Message from the President

I would like to pay a special tribute to some often-neglected but crucial players in the ICSF story; the parents of the children we treat.

To say that parents ‘care’ about their children is a gross understatement. Most parents would do anything within and even beyond their means to provide for the needs of their children--and when they cannot meet their children’s needs, they suffer anguish and grief.

Parents in poor countries are inherently less able to meet the needs of their children, especially children with facial and other deformities. When a child with a deformity is born into a poor family in a poor country, a grieving process begins, accompanied by anxiety, and as time passes, a hopeless despair. Many parents, acting in what they feel is the best interest of their child, hide the child from society and keep the child from attending school. We have encountered many children in this regretful situation.

I have witnessed, upon the medical team’s arrival, what could only be called a melee - a free for all, as mothers and fathers scramble for a place in line hoping that surgery will be scheduled for their child. I witnessed two Vietnamese mothers actually fighting for a place in line, underscoring the passion they have about their children’s welfare. Thus, the parents are an indispensable link between their children and ICSF. Simply stated, without the parents, there would be very few children coming to our missions--and very few children treated.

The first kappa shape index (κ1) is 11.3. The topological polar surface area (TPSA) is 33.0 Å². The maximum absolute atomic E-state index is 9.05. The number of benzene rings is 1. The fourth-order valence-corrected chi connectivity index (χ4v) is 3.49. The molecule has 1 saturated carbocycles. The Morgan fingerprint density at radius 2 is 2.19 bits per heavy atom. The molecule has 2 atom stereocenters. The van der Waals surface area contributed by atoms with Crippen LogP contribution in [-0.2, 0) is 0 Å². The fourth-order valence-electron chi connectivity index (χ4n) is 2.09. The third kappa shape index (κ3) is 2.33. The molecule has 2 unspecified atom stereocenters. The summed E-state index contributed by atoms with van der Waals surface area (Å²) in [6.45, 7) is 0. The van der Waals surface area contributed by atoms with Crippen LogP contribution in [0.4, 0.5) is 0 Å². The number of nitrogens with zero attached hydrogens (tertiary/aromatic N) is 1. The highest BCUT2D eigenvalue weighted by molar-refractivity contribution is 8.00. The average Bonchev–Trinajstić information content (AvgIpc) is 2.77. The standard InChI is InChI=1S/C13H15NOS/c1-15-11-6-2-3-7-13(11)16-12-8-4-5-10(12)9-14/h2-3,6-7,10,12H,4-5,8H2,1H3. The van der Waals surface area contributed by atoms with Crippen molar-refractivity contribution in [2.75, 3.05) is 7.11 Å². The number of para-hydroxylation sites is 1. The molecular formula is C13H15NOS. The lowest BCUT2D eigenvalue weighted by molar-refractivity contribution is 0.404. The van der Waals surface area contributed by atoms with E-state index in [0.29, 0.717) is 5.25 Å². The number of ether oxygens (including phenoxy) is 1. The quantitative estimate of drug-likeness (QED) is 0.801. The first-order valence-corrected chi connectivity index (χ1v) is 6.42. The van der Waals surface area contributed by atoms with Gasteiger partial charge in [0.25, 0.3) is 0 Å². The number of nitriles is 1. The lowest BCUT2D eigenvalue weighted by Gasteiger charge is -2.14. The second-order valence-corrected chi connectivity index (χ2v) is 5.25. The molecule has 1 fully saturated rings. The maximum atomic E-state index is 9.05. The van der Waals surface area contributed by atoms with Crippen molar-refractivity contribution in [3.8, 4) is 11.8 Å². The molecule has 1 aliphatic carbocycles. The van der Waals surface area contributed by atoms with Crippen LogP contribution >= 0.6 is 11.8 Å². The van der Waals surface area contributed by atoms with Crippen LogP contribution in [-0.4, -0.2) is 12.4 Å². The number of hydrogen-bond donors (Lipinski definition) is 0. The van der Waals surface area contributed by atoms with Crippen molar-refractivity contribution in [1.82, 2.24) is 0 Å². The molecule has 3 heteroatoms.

On a recent trip to China, a mother illustrated exactly how parents feel when help arrives. After surgery was performed for her teenage daughter and the sleeping child had been delivered into her awaiting bed, the mother proceeded through a crowd seeking me out. As she approached I could see tears streaming down her cheeks. She came up to me, grabbed both of my hands with hers and began a long oration in her native tongue. She spoke loudly, in a trembling voice and intermittently squeezed my hands with nearly every word she spoke. After this poignant scene, I asked one of my Chinese friends to give me an idea of what the woman said. I was told that the mother was thanking me for treating her child and that she had waited many years for this moment.

Although the tearful mother didn’t know it, she was also squeezing the hands of ICSF’s donors, the people behind the scenes who made it possible for us to change the life of her daughter and other children, some of whom have waited for many years.

May each one of you take pleasure and comfort in knowing that you were instrumental in relieving the Chinese mother’s despair. Again, thank you for your support and joining us in our belief that “Everyone Was Born to Smile’.

Sincerely,
W. Geoff Williams, M.D.
President

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